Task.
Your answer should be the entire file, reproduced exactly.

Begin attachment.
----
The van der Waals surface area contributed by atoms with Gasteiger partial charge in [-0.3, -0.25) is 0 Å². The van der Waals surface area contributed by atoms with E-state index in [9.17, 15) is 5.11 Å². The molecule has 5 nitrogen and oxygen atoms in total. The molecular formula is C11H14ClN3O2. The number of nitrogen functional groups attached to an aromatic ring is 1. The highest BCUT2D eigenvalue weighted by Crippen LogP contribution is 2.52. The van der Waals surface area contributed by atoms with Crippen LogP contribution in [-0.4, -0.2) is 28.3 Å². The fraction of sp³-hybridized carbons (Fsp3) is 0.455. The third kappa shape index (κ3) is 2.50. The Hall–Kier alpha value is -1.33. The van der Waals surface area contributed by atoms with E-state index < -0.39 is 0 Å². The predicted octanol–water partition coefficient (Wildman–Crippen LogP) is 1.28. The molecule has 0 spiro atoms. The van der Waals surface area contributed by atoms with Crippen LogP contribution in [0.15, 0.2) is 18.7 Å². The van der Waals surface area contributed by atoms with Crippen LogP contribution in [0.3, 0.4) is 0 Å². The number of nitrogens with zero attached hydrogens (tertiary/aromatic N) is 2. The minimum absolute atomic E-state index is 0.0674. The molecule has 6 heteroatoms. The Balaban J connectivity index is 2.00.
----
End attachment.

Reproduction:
The van der Waals surface area contributed by atoms with Gasteiger partial charge in [-0.3, -0.25) is 0 Å². The van der Waals surface area contributed by atoms with E-state index in [9.17, 15) is 5.11 Å². The molecule has 5 nitrogen and oxygen atoms in total. The molecular formula is C11H14ClN3O2. The number of nitrogen functional groups attached to an aromatic ring is 1. The highest BCUT2D eigenvalue weighted by Crippen LogP contribution is 2.52. The van der Waals surface area contributed by atoms with Crippen LogP contribution in [-0.4, -0.2) is 28.3 Å². The fraction of sp³-hybridized carbons (Fsp3) is 0.455. The third kappa shape index (κ3) is 2.50. The Hall–Kier alpha value is -1.33. The van der Waals surface area contributed by atoms with E-state index < -0.39 is 0 Å². The predicted octanol–water partition coefficient (Wildman–Crippen LogP) is 1.28. The molecule has 0 spiro atoms. The van der Waals surface area contributed by atoms with Crippen LogP contribution in [0.15, 0.2) is 18.7 Å². The van der Waals surface area contributed by atoms with Crippen LogP contribution in [0.3, 0.4) is 0 Å². The number of nitrogens with zero attached hydrogens (tertiary/aromatic N) is 2. The minimum absolute atomic E-state index is 0.0674. The molecule has 6 heteroatoms. The Balaban J connectivity index is 2.00.